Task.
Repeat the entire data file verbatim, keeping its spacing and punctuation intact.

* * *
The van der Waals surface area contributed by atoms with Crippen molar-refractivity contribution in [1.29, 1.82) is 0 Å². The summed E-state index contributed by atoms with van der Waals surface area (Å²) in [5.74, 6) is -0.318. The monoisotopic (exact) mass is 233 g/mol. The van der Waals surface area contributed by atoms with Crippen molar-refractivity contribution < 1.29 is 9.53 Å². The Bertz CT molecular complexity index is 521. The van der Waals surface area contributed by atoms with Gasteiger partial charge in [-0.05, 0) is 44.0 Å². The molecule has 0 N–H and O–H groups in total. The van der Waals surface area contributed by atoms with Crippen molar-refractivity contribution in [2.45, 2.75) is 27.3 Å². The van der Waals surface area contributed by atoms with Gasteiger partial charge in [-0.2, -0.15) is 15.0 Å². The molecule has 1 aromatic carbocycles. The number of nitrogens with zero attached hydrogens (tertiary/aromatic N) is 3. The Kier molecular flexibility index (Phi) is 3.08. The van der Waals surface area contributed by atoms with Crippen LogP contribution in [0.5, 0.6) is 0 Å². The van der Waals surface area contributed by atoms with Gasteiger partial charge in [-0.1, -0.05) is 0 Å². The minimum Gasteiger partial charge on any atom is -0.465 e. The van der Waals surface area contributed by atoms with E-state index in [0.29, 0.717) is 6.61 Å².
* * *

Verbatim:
The van der Waals surface area contributed by atoms with Crippen molar-refractivity contribution in [1.29, 1.82) is 0 Å². The summed E-state index contributed by atoms with van der Waals surface area (Å²) in [5.74, 6) is -0.318. The monoisotopic (exact) mass is 233 g/mol. The van der Waals surface area contributed by atoms with Crippen molar-refractivity contribution < 1.29 is 9.53 Å². The Bertz CT molecular complexity index is 521. The van der Waals surface area contributed by atoms with Gasteiger partial charge in [-0.05, 0) is 44.0 Å². The molecule has 0 N–H and O–H groups in total. The van der Waals surface area contributed by atoms with Crippen molar-refractivity contribution in [2.45, 2.75) is 27.3 Å². The van der Waals surface area contributed by atoms with Gasteiger partial charge in [-0.2, -0.15) is 15.0 Å². The molecule has 1 aromatic carbocycles. The number of nitrogens with zero attached hydrogens (tertiary/aromatic N) is 3. The Kier molecular flexibility index (Phi) is 3.08. The van der Waals surface area contributed by atoms with Crippen LogP contribution in [0.5, 0.6) is 0 Å². The van der Waals surface area contributed by atoms with Gasteiger partial charge in [-0.1, -0.05) is 0 Å². The minimum Gasteiger partial charge on any atom is -0.465 e. The van der Waals surface area contributed by atoms with E-state index in [0.29, 0.717) is 6.61 Å².